US virus deaths top 2,000, doubling in two days
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US virus deaths top 2,000, doubling in two days

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The coronavirus continued its unrelenting spread across the United States, pummeling major cities like New York, Detroit, New Orleans and Chicago, where an infant that tested positive for the virus died Saturday. It made its way, too, into rural America, where hotspots erupted in ski havens in the Rockies and small towns in the Midwest.

USA Today and the Washington Post reported U.S. virus deaths so far totaled more than 2,000 as of Saturday, doubling in less than 72 hours.

Worldwide infections surpassed the 650,000 mark with more than 30,000 deaths as new cases also stacked up quickly in Europe, according to a tally by Johns Hopkins University. The U.S. leads the world in reported cases with more than 115,000, but five countries exceed its death toll of around 1,800: Italy, Spain, China, Iran and France. Italy alone now has more than 10,000 deaths, the most of any country.

Illinois Gov. J.B. Pritzker said Saturday that an infant with COVID-19 died and the cause of death is under investigation. Officials didn't release other information about the infant, who was from Chicago's Cook County, including whether the child had other health issues.

"If you haven't been paying attention, maybe this is your wake-up call," said Illinois Department of Public Health Director Dr. Ngozi Ezike.

New York remained the worst-hit U.S. city. Gov. Andrew Cuomo said defeating the virus will take "weeks and weeks and weeks." The U.N. donated 250,000 face masks to the city, and Cuomo delayed the state's presidential primary from April 28 to June 23.

As President Donald Trump made his way to Norfolk, Virginia, to see off a U.S. Navy medical ship sent to New York City to help, he suggested imposing some kind of quarantine for New York and parts of New Jersey and Connecticut, all hit hard by the coronavirus. The federal government generally does not have the power to impose such restrictions on states.

But some states without known widespread infections began to try to limit exposure from visitors from their stricken neighbors.

In Rhode Island, Gov. Gina Raimondo said Friday that the state National Guard would go door to door in coastal communities to find visitors from New York. and advise them about a mandatory 14-day quarantine for people from the state.

Florida Gov. Ron DeSantis, a Republican and close Trump ally, told reporters he had spoken with the president about the possibility of a quarantine for the greater New York City area. DeSantis already ordered anyone arriving from Louisiana to self-quarantine and said law enforcement officers would set up checkpoints to screen cars from Louisiana.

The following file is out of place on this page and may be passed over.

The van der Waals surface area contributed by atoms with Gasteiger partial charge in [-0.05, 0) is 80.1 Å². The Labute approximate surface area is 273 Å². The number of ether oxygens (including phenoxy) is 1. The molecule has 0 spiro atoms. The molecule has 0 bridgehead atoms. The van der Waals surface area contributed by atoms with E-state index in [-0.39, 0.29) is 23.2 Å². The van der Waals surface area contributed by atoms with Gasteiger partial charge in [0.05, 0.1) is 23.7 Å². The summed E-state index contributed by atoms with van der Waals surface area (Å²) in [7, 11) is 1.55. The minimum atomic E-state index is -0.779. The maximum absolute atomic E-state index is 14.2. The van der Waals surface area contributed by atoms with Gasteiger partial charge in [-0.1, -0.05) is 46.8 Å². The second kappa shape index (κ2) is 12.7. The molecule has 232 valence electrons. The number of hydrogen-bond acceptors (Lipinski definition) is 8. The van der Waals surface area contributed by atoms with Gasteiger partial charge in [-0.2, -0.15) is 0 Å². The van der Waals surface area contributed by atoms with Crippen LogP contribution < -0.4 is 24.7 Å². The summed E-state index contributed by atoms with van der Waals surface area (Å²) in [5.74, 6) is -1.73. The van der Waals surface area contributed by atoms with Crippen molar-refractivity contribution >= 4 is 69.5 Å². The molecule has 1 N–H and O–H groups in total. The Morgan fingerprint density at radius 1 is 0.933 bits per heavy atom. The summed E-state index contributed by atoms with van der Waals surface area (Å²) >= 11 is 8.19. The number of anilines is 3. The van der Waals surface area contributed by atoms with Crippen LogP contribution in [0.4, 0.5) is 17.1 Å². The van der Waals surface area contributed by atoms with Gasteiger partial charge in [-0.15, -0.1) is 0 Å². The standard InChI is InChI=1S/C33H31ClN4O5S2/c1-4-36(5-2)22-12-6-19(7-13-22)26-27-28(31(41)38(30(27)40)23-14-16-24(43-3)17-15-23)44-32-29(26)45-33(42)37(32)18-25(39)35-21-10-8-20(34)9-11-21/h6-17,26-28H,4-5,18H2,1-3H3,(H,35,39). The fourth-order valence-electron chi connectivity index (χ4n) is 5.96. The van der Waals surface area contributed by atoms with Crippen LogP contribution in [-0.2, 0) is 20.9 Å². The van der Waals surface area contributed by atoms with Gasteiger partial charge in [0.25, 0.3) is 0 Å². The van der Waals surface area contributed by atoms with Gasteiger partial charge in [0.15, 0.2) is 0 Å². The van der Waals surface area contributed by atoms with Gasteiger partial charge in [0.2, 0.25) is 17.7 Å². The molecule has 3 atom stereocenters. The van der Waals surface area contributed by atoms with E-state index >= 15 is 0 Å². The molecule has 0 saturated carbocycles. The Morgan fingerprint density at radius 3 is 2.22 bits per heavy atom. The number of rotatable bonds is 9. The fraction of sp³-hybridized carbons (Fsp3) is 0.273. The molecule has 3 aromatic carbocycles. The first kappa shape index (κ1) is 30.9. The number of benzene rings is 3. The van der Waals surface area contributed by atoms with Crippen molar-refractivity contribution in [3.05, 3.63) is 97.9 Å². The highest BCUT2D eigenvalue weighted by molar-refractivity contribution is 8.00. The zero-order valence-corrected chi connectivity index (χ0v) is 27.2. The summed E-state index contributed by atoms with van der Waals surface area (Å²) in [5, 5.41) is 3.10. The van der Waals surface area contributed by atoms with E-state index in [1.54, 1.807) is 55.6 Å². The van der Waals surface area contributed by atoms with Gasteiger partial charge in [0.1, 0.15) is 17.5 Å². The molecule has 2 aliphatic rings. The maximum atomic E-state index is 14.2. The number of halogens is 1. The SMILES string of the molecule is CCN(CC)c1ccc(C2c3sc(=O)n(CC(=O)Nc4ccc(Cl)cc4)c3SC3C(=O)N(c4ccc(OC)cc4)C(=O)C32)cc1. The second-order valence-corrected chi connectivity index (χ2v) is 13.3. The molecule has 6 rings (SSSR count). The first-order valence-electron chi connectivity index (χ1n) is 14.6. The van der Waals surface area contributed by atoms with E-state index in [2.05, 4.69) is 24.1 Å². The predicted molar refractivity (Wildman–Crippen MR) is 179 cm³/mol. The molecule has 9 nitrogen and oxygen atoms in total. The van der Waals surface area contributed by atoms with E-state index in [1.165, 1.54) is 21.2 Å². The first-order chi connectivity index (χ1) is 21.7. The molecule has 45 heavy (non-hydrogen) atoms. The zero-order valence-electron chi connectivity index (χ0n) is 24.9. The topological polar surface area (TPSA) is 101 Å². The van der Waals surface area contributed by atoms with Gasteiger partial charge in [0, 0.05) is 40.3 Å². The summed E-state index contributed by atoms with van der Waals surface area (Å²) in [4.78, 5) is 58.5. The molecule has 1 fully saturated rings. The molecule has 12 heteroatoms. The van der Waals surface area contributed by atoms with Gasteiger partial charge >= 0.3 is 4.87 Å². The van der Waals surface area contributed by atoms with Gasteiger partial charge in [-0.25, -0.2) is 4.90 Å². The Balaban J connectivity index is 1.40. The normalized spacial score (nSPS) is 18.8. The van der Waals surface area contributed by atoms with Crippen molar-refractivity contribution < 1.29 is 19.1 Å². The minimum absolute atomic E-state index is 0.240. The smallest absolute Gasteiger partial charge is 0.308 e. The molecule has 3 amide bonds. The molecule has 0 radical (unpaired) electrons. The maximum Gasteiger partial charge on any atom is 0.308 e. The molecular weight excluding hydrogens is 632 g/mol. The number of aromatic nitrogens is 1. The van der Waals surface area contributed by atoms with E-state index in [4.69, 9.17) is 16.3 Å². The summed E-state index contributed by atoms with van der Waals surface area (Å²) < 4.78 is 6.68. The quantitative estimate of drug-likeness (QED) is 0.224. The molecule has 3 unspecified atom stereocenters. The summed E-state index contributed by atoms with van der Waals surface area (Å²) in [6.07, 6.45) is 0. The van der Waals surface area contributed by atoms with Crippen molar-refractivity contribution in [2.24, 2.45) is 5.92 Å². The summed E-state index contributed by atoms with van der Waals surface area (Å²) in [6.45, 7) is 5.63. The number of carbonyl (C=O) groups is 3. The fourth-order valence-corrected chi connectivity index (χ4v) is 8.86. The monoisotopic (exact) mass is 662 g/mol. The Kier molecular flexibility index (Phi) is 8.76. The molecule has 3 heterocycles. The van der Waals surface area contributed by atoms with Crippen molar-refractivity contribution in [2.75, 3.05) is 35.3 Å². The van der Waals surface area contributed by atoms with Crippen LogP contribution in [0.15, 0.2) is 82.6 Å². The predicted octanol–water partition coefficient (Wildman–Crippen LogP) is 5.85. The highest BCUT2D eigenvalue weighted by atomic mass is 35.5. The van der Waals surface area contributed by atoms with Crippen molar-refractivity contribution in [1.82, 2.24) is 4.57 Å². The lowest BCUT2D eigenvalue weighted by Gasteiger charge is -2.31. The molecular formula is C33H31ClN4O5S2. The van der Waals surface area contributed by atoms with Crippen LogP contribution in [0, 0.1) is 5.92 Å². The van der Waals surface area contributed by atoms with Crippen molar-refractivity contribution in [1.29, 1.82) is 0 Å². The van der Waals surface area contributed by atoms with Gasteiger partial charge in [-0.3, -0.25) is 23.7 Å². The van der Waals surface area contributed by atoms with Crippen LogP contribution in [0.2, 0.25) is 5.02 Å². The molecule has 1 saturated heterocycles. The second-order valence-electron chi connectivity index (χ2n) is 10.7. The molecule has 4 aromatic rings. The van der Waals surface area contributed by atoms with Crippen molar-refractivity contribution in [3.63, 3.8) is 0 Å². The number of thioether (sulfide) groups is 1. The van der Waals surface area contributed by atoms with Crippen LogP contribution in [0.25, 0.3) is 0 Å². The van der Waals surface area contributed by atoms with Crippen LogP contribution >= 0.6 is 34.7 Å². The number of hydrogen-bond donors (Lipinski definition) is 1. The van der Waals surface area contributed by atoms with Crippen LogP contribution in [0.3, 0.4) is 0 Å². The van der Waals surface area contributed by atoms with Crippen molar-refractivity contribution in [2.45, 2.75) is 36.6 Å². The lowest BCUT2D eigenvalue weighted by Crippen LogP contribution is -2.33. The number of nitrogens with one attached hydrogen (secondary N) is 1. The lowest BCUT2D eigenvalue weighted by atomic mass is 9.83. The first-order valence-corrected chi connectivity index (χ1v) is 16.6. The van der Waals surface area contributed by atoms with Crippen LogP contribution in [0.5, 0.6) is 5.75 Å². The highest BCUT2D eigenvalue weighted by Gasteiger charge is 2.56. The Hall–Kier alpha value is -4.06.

Louisiana has surpassed 3,300 infections, with 137 dead from COVID-19, according to the health department. Gov. John Bel Edwards said the region was on track to run out of ventilators by the first week of April.

Cases also have been rising rapidly in Detroit, where poverty and poor health have been problems for years. The number of infections surged to 1,381, with 31 deaths, as of noon Saturday. The city's homeless population is especially vulnerable, officials said.

"At this time, the trajectory of Detroit is unfortunately even more steep than that of New York," said Dr. Teena Chopra, the medical director of infection prevention and hospital epidemiology at the Detroit Medical Center.

"This is off the charts," she said.

Chopra said many patients have ailments like asthma, heart disease, diabetes and hypertension. She also acknowledged that in Detroit, one of the nation's largest African American cities, there is a distrust among some in the community of the medical system and government due to systemic racism.

"In Detroit, we are seeing a lot of patients that are presenting to us with severe disease, rather than minor disease," said Chopra, who worried about a "tsunami" of patients.

Trump approved a major disaster declaration for Michigan, providing money for the outbreak. He has done the same for New York, Louisiana and Illinois.

Cases in Chicago and suburban Cook County accounted for about three-fourths of Illinois' 3,026 total as of Friday. Chicago Mayor Lori Lightfoot closed popular lakeshore parks after people failed to practice social distancing, despite a statewide shelter-at-home order.

The governor of Kansas also issued a stay-at-home order to begin Monday, as the virus takes hold in more rural areas where doctors worry about the lack of ICU beds.

A cluster of three counties in rural Indiana have surging rates of confirmed cases. One of them, Decatur, population 26,000, has 30 cases with one confirmed death and another suspected, said Sean Durbin, the county's public health emergency preparedness coordinator. Several cases were traced to large gatherings earlier in the month, including a religious retreat and a high school basketball tournament.

The disease will be particularly devastating in close-knit rural communities where everyone knows everyone, Durbin said, adding that he was a friend of the person believed to have died from the virus as well as others currently in critical condition.

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